In a perfect world, every costume we fall in love with would fit us, and the costumes we already own would grow and shrink with us over the years. Unfortunately, that is not the case. Moving hooks and eyes on a bra or belt is relatively easy, and most skirts have some stretch or give as we change sizes. But the bra cups themselves are different - they're stiff and not so forgiving, as well as often covered in a lot of decorations. So what do you do if you have a costume that you absolutely love, but isn't the right cup size? The answer is - it depends. If the cups are a little too big, your solution could be simply padding the bra. If the cups are too small, or the cups are way too big for padding to help, there are several other options. Here are hyperlinks to their sections below.~Replace the Cups
~Add or Remove a "Pie Slice"
The first option is to simply remove the current cups and replace them with cups in your size. Replacing the cups sounds like it's a lot of work. That's because it is. But believe it or not, it may be the simplest solution. Covering and beading the new bra cups will take time, but depending on how the bra cups are decorated, this may be the best solution to give you a flawless, finished product that fits you.
How do you go about it? First, find the new cups you want to use as your bra base. You may choose costume cups, or a firm bra, or you may even choose to make custom cups out of interfacing yourself. If you're a particularly difficult size to find, here's a way to make your own custom bra cups from scratch out of duct tape:
Put on a old tee-shirt over a bra that lifts and supports you the way you'd like. Then pin your tee-shirt to your bra in the center front and to the far side (off the cup) of one of your breasts. (Don't overly stretch the tee-shirt, because stretched fabric will make your duct tape model shrivel once it's no longer on you.) Cover the cup area with strips of duct tape, pressing the tape against the bra underneath so that it mimics its shape of your bra cup as closely as possible. When your breast is completely covered, draw with magic marker where you want the edges of the cup to be (top, bottom, side). Cut it out on the lines you drew (this will destroy your old tee-shirt).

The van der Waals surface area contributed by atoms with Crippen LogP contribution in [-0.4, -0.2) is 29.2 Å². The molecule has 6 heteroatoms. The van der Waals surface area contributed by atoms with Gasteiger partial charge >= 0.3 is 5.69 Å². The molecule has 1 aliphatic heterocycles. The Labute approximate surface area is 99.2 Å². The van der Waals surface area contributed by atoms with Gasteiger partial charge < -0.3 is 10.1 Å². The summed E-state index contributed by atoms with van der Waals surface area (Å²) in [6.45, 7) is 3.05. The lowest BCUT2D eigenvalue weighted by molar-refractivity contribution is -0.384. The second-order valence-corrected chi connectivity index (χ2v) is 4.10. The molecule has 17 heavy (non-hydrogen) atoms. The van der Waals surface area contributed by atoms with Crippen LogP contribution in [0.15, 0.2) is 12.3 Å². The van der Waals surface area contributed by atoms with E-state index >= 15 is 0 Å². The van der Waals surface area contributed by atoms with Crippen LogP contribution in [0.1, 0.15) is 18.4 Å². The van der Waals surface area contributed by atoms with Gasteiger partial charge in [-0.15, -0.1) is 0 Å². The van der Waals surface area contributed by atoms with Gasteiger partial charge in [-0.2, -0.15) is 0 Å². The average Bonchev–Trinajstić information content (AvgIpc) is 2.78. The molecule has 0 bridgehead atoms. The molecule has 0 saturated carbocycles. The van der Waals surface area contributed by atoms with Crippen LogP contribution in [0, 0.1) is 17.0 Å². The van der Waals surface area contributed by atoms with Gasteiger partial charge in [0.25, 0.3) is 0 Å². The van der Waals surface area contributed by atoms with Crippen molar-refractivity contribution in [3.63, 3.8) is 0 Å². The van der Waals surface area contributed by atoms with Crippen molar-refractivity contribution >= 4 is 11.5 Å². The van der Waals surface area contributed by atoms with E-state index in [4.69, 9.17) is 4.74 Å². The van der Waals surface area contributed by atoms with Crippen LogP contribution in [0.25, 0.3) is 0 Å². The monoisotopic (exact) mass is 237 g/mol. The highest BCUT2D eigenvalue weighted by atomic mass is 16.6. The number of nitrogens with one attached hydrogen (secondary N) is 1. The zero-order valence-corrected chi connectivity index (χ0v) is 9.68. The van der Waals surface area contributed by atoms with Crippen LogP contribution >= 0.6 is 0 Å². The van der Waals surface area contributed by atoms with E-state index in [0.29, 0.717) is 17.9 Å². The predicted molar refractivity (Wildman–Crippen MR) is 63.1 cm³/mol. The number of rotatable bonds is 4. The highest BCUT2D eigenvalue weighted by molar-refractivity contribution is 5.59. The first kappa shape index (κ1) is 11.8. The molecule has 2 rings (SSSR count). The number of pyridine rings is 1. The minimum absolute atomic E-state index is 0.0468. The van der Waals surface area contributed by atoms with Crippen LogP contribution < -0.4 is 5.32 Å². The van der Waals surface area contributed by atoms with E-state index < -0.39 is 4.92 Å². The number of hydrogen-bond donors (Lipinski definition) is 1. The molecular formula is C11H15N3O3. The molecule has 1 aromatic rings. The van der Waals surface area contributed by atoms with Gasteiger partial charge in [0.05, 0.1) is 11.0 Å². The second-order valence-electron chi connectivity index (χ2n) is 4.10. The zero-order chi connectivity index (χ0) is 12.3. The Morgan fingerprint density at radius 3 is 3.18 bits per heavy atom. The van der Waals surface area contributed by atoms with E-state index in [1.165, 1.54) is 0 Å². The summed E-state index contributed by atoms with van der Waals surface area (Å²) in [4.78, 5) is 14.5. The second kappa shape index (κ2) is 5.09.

Press the bottom half of the cup flat on a table - as flat as you can get it to be. Odds are you'll be able to get an eye-shaped section to lay flat. Trace this shape with the marker and then cut it out. Now take the remaining duct tape model and try to lay it flat on the table. If it can be flat as it is, great - if not, get as much of it flat as you can starting from the bottom, draw the new edge and cut that out. What you're doing is making patterns of the shapes of flat interfacing it will take to mimic the curves of your breasts. When you lay your flat pattern pieces (probably 2 or 3 pieces total) on the interfacing, make the interfacing pieces have a margin of 1/4 an inch all the way around, so that the pieces will over lap each other by half an inch. Pin them together, and zig-zag stitch them in place. Now, take off your bra and hold the cup up to your breast and see how it feels - if it doesn't fit perfectly, or you need to adjust it, realign the seams. You can even cut out slightly different pieces if your first try doesn't work just right. Interfacing isn't very expensive. Once you're happy with the shape, you can add an underwire if you would like. If you can't find an underwire in your size to buy or one from an old bra, go to the hardware store and buy stiff enough wire. Sew a casing on the bottom of your cup either by hand or with a machine. Be sure to bend the ends of the wire so they don't pierce your fabric over time. Make one to match for the other side, and you now have custom cups!
Once you've got new cups, remove the old cups from the costume. To do this, you may need to carefully remove and reserve the decorations that overlap the edge of the side strap and the bra cups. Cover your new bra cups with decorative fabric, and then attached the straps to the new covered bra cups. When you're happy with the fit of the cups and straps all together, decorate the new cups with the beads from the old cups, trying to blend and hide the old and the new of the costume.